One of his loveliest single portraits is "Alicia," Lillian Zuber's daughter - and Jones' goddaughter - painted when she was 2 years old (she's now 41). The little girl with a blond pageboy is seated on a rock wall; a stand of trees disappears into mist behind her. Alicia's soft blue dress and adjacent flowers match the luminous hue of her eyes. Her gaze is intent - on a blue-and-black butterfly fluttering in front of her. Understandably, Zuber likes to point out this painting to visitors, explaining that it was once "a signature portrait at Portraits Incorporated in New York." Jones was among the artists commissioned by the company, founded in 1942, which "preserves the memories" of prominent individuals and families.

One famous politician's mug is not on display at The Art Gallery - because it's in the Vermont Statehouse: the official portrait of Howard Dean, completed in 2002 before the outgoing governor turned into a presidential contender. The painting made headlines - and evoked the nickname "L.L. Dean" - because it depicted the outdoorsy guv, canoe paddle in hand, perched on a rock by the shore of Lake Champlain. This break with tradition was Dean's idea, says Jones, who confides that he would have preferred a more "classic portrait."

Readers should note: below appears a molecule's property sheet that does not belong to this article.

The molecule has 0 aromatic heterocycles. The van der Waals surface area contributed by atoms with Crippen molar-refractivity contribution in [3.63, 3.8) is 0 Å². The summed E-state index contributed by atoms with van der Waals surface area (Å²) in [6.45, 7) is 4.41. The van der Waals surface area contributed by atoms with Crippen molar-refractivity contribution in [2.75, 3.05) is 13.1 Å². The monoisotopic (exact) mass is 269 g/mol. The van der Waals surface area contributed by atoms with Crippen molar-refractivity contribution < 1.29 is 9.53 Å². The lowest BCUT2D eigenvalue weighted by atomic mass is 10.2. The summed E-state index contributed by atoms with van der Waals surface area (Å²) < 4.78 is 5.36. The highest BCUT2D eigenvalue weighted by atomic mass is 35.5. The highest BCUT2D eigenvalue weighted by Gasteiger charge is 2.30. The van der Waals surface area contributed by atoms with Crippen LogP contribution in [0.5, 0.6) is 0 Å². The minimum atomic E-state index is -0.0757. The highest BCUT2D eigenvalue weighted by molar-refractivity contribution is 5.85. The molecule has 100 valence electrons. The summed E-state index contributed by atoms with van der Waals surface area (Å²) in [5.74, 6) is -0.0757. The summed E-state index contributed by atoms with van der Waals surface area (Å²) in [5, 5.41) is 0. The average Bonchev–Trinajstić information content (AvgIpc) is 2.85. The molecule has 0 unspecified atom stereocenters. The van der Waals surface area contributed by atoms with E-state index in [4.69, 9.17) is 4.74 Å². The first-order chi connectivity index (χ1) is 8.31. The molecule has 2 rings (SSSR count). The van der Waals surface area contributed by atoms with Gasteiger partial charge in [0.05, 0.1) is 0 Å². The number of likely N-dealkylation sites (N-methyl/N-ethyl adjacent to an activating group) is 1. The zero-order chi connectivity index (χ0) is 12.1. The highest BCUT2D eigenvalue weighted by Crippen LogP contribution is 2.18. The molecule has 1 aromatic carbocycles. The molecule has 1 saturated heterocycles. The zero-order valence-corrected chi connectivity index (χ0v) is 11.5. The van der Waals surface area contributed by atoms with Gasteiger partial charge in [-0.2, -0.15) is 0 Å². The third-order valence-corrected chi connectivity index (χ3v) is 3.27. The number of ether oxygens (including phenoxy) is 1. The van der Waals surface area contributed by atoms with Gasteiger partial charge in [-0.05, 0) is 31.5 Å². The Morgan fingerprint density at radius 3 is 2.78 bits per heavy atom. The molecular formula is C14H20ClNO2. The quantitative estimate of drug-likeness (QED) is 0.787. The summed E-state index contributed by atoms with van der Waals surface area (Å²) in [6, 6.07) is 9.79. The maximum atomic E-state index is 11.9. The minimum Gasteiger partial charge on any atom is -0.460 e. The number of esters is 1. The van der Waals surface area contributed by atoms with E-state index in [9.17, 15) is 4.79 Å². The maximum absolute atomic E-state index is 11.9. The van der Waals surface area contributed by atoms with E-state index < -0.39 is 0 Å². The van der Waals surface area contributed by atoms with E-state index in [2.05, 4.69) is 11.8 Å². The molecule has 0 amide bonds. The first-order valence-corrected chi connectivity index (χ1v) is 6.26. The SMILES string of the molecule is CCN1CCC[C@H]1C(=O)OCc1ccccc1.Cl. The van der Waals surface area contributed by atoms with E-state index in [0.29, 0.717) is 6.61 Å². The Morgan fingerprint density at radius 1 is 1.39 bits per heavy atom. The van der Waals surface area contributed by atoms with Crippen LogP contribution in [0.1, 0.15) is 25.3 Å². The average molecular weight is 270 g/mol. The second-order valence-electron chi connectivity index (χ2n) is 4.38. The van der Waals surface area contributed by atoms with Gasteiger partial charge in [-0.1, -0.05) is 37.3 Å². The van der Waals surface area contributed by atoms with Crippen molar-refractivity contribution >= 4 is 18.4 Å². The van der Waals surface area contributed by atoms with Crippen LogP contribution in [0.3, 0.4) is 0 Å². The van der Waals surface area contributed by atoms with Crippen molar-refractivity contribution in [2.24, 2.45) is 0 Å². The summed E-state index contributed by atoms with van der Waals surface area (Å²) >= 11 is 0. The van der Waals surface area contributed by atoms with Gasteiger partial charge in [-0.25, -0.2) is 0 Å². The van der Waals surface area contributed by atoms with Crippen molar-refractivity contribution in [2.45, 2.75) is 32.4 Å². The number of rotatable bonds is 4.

Nevertheless, Jones managed to make the governor look both dignified and relaxed - no small feat. And, of course, he's bathed in light. "That was what caught my eye, the light," Jones remembers of early childhood visits to art galleries. "My aunt and uncle took me to the Metropolitan Museum to look at the [classical] paintings, and I just about flipped. How did they get that light, and three dimensions on a flat surface? I just had to do it."

More than eight decades later, Jones is still doing it. "I make art every day," he says. That is, when he's not riding the lawnmower or playing golf. In the new millennium, apparently, this is what old masters do.


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About The Author

Pamela Polston

Pamela Polston

Pamela Polston is a cofounder and the Art Editor of Seven Days. In 2015, she was inducted into the New England Newspaper Hall of Fame.